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International Journal of Communication Networks and Security

Abstract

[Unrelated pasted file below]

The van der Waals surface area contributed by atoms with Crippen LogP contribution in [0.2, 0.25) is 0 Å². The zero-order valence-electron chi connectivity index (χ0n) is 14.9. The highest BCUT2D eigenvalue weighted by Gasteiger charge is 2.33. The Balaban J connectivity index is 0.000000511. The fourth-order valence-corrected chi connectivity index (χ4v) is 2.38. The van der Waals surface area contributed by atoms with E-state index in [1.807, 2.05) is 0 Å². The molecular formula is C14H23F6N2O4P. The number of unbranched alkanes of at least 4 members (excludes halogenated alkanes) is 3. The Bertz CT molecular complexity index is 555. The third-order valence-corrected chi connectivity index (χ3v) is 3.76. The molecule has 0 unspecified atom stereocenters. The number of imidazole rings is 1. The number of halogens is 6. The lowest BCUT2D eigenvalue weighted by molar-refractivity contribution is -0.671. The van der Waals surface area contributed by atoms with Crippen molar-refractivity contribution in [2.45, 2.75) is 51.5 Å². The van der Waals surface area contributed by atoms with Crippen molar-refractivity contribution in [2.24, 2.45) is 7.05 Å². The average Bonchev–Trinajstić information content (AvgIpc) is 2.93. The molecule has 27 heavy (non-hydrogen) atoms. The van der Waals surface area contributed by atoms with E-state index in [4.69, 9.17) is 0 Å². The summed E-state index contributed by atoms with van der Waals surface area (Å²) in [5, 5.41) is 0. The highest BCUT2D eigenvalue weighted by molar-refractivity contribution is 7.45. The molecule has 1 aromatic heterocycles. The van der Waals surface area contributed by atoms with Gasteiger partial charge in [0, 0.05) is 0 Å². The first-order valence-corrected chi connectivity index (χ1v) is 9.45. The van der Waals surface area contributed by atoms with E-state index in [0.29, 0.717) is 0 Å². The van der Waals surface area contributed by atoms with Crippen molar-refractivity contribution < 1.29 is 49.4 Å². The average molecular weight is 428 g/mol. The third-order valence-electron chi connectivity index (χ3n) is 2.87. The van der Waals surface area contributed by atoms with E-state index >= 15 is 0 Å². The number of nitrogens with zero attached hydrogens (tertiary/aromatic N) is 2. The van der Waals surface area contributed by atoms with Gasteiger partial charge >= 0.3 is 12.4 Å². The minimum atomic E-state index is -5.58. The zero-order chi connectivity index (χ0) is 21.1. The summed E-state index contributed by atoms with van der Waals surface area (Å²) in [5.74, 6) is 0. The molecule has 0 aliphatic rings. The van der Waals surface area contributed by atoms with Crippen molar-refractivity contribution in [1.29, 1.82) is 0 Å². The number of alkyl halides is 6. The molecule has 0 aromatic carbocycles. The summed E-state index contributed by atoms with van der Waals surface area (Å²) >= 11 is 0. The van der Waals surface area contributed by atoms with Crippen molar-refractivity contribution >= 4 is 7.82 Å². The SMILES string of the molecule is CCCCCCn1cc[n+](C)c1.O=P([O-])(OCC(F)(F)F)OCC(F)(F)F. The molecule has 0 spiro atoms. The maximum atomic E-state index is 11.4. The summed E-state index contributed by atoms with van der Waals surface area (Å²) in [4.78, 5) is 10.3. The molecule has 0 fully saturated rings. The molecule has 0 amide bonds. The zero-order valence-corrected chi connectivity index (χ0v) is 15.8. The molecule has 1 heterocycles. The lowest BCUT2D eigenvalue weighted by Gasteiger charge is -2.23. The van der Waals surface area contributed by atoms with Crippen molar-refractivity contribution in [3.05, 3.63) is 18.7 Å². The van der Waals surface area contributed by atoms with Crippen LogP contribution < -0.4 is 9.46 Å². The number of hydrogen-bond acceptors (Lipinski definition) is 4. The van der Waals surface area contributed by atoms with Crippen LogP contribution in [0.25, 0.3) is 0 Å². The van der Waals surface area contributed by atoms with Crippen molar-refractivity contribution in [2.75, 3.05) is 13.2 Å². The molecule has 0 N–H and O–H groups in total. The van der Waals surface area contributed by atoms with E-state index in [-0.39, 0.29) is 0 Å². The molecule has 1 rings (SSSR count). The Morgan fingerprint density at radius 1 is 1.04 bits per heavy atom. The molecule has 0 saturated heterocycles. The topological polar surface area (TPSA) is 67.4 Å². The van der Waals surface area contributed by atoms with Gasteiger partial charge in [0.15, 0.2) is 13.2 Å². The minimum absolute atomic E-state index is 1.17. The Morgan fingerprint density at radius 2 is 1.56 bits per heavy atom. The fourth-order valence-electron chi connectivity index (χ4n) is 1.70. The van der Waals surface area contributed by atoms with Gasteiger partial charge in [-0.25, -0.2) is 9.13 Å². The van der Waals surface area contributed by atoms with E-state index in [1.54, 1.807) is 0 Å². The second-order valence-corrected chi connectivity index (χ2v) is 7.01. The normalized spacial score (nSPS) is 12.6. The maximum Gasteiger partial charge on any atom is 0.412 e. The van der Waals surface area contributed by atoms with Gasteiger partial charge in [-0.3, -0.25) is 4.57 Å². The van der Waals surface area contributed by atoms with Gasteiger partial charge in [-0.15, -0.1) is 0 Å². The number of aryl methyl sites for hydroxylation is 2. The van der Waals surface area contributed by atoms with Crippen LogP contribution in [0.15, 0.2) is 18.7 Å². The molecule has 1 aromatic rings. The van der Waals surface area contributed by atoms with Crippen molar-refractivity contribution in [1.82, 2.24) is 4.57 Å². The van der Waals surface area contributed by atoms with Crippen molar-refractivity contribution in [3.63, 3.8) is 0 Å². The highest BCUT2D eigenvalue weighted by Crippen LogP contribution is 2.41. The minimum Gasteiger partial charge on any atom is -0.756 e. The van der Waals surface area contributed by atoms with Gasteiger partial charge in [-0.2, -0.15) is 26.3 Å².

Network fault management has been a focus of research activity with more emphasis on fault localization – zero down exact source of a failure from set of observed failures. Fault diagnosis is a central aspect of network fault management. Since faults are unavoidable in communication systems, their quick detection and isolation is essential for the robustness, reliability, and accessibility of a system. Probing technique for fault localization involves placement of probe stations (Probe stations are specially instrumented nodes from where probes can be sent to monitor the network) which affects the diagnosis capability of the probes sent by the probe stations. Probe station locations affect probing efficiency, monitoring capability, and deployment cost. We present probe station selection algorithms and aim to minimize the number of probe stations and make the monitoring robust against failures in a deterministic as well as a non-deterministic environment. We then implement algorithms that exploit interactions between probe paths to find a small collection of probes that can be used to locate faults. Small probe sets are desirable in order to minimize the costs imposed by probing, such as additional network load and data management requirements. We discuss a novel integrated approach of probe station and probe set selection for fault localization. A better placing of probe stations would produce fewer probes and probe set maintaining same diagnostic power. We provide experimental evaluation of the proposed algorithms through simulation results.

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